No, we'd have the same amount. Those who kill murderers are themselves murderers, driven by prehistoric human anger.
It's likely the case that it wouldn't be a one to one correspondence between murderer and retribution murderer so you'd probably be wrong there.
Joking aside, I'm not a fan of murder as a solution to murder, but if I had to choose between one and the other, I'd rather the retribution motivated one. It's the lesser evil. One might murder me for any number of reasons for personal gain while the other would do so if I committed the crime of murdering. I'll take my chances.
Wow, I'm surprised how many people on here are so pro-death penalty.
1) What if a person is wrongly convicted? You can't undo a death penalty.
2) Even if you kill the murderer, it's not like the dead person will come back to life. I think people should be given a second chance to repent. A person who has realized what they have done is wrong and turn themselves for the better, is better than a person who is killed without realizing their wrongdoings. There is no justification for murder, and people should most definitely pay for their actions, but taking their life is a terrible thing.
Sure one may argue that those who see no value in life should not deserve life. But if we as a society value life more, and give them a chance, maybe that would be the more constructive thing to do.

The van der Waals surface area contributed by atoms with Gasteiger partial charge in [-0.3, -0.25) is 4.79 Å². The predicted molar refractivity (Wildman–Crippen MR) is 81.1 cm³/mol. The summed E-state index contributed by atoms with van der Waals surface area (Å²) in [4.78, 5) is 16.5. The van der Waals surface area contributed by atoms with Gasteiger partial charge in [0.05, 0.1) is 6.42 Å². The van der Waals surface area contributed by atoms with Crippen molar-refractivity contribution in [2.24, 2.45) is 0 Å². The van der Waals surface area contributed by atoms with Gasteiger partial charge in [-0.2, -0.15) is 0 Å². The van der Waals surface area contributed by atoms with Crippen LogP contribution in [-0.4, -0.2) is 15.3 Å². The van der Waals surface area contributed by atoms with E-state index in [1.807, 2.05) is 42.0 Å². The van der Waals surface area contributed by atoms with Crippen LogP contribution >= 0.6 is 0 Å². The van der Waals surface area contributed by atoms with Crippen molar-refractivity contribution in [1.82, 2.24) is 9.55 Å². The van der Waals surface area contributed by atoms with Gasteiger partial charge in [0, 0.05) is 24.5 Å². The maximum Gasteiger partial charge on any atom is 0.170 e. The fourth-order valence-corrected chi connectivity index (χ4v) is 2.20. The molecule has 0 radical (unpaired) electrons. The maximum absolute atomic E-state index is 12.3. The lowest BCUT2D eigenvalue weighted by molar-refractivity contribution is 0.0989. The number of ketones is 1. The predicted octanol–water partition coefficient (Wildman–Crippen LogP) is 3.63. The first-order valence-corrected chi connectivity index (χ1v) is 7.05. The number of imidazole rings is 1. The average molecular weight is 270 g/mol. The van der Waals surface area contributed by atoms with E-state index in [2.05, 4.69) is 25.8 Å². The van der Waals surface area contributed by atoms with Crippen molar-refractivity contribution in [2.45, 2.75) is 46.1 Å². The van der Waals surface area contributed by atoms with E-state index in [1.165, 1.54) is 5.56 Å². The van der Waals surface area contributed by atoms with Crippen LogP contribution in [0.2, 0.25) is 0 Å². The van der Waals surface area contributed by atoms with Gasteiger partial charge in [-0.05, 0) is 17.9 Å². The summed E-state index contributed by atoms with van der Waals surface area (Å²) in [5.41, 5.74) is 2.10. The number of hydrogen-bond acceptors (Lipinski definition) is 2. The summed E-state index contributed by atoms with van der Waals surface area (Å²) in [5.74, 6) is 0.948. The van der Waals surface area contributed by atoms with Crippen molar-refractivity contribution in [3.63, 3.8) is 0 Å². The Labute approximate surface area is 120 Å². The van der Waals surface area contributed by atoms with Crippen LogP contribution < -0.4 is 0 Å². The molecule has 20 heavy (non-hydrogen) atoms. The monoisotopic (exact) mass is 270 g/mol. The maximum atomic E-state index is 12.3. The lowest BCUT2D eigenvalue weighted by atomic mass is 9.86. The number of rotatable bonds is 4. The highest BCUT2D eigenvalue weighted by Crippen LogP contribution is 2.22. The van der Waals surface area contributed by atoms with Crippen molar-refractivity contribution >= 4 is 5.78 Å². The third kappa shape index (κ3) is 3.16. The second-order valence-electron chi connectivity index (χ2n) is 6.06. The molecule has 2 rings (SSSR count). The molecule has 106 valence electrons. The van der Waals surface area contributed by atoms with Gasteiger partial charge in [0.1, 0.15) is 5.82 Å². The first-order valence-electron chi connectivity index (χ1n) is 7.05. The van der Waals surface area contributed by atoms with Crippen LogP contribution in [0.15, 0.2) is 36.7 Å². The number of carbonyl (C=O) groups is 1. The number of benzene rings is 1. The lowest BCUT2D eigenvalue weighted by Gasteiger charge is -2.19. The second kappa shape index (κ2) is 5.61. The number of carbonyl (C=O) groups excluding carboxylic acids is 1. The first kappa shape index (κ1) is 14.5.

I know I sound like a idealistic liberal (Honestly I'm a realist conservative at heart lol ) but I have seen truly terrible people who have turned from what they've done and it is really a great thing to see. It's amazing to see and hear of those accounts. Sure, they have done wrong in the past, yes they are still paying for it, which they should. I also agree there is nothing they can do to undo the hurt. There are also many who will never see their mistakes. But why should we give everyone death penalty for those who will never realize they're wrong, rather than giving everyone a chance for those who are truly sorry for what they've done?
I'm not pro-death penalty either but I do feel your argument is too idealistic. Deaths certainly can't be undone but if you look at the raw percentages, the number of wrongful convictions probably pales in comparison to the correct ones. It's definitely a scary thought to think that there can be wrongful deaths but it's a statistical tradeoff.
As it currently functions, prison hardly rehabilitates inmates. Until that is fixed, criminals that come out of prison are usually more hardened and cunning than before and are likely to cause more collateral damage to society either by committing another crime or by corrupting and dragging another person into the cycle.
The death penalty certainly is a flawed solution but it has some merits. There are worse solutions and there are better solutions. Frankly, I don't see the "giving a second chance" as a really sound solution to be honest. The better solution would be to minimize the chances of running into this dilemma to begin with, not primarily waiting for crap to hit the fan and then deal with it.